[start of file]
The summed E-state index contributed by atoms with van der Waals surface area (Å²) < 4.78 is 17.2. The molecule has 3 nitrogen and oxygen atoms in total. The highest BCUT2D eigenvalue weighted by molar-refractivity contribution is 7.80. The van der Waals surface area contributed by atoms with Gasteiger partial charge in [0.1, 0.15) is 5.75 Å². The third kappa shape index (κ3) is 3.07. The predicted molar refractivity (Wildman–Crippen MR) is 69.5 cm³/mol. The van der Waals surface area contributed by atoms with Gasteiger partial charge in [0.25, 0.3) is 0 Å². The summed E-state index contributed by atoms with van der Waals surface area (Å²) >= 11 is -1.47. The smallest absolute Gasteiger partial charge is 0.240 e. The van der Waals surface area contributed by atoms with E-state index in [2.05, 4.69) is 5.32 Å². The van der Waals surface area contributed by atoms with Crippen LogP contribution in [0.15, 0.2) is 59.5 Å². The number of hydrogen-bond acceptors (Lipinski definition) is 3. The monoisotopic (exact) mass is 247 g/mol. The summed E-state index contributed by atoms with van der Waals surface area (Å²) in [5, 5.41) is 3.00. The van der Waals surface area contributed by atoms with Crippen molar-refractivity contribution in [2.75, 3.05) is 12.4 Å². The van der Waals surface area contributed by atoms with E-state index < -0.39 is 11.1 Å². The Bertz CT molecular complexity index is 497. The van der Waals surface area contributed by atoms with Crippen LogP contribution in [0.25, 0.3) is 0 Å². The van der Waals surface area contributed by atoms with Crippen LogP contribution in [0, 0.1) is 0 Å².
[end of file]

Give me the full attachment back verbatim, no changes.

The summed E-state index contributed by atoms with van der Waals surface area (Å²) < 4.78 is 17.2. The molecule has 3 nitrogen and oxygen atoms in total. The highest BCUT2D eigenvalue weighted by molar-refractivity contribution is 7.80. The van der Waals surface area contributed by atoms with Gasteiger partial charge in [0.1, 0.15) is 5.75 Å². The third kappa shape index (κ3) is 3.07. The predicted molar refractivity (Wildman–Crippen MR) is 69.5 cm³/mol. The van der Waals surface area contributed by atoms with Gasteiger partial charge in [0.25, 0.3) is 0 Å². The summed E-state index contributed by atoms with van der Waals surface area (Å²) >= 11 is -1.47. The smallest absolute Gasteiger partial charge is 0.240 e. The van der Waals surface area contributed by atoms with E-state index in [2.05, 4.69) is 5.32 Å². The van der Waals surface area contributed by atoms with Crippen LogP contribution in [0.15, 0.2) is 59.5 Å². The number of hydrogen-bond acceptors (Lipinski definition) is 3. The monoisotopic (exact) mass is 247 g/mol. The summed E-state index contributed by atoms with van der Waals surface area (Å²) in [5, 5.41) is 3.00. The van der Waals surface area contributed by atoms with Crippen molar-refractivity contribution in [2.75, 3.05) is 12.4 Å². The van der Waals surface area contributed by atoms with E-state index < -0.39 is 11.1 Å². The Bertz CT molecular complexity index is 497. The van der Waals surface area contributed by atoms with Crippen LogP contribution in [0.25, 0.3) is 0 Å². The van der Waals surface area contributed by atoms with Crippen LogP contribution in [0, 0.1) is 0 Å².